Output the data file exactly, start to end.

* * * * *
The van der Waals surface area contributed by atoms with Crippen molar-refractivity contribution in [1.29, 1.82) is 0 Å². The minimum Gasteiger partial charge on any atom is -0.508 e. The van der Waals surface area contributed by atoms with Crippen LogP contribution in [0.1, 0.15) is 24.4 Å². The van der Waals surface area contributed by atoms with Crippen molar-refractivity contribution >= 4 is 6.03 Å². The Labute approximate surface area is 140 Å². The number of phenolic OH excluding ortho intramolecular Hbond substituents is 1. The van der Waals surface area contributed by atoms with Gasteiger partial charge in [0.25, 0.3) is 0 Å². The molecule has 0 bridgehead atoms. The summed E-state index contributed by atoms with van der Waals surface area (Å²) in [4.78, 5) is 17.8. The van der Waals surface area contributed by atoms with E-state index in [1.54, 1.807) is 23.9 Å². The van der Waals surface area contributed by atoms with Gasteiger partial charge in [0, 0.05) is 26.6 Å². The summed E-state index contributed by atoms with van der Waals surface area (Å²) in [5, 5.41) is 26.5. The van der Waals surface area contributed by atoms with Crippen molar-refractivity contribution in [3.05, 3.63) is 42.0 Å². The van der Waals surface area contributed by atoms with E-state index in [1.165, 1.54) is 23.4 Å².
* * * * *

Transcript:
The van der Waals surface area contributed by atoms with Crippen molar-refractivity contribution in [1.29, 1.82) is 0 Å². The minimum Gasteiger partial charge on any atom is -0.508 e. The van der Waals surface area contributed by atoms with Crippen LogP contribution in [0.1, 0.15) is 24.4 Å². The van der Waals surface area contributed by atoms with Crippen molar-refractivity contribution >= 4 is 6.03 Å². The Labute approximate surface area is 140 Å². The number of phenolic OH excluding ortho intramolecular Hbond substituents is 1. The van der Waals surface area contributed by atoms with Gasteiger partial charge in [0.25, 0.3) is 0 Å². The molecule has 0 bridgehead atoms. The summed E-state index contributed by atoms with van der Waals surface area (Å²) in [4.78, 5) is 17.8. The van der Waals surface area contributed by atoms with E-state index in [1.54, 1.807) is 23.9 Å². The van der Waals surface area contributed by atoms with Gasteiger partial charge in [0, 0.05) is 26.6 Å². The summed E-state index contributed by atoms with van der Waals surface area (Å²) in [5, 5.41) is 26.5. The van der Waals surface area contributed by atoms with Crippen molar-refractivity contribution in [3.05, 3.63) is 42.0 Å². The van der Waals surface area contributed by atoms with E-state index in [1.165, 1.54) is 23.4 Å².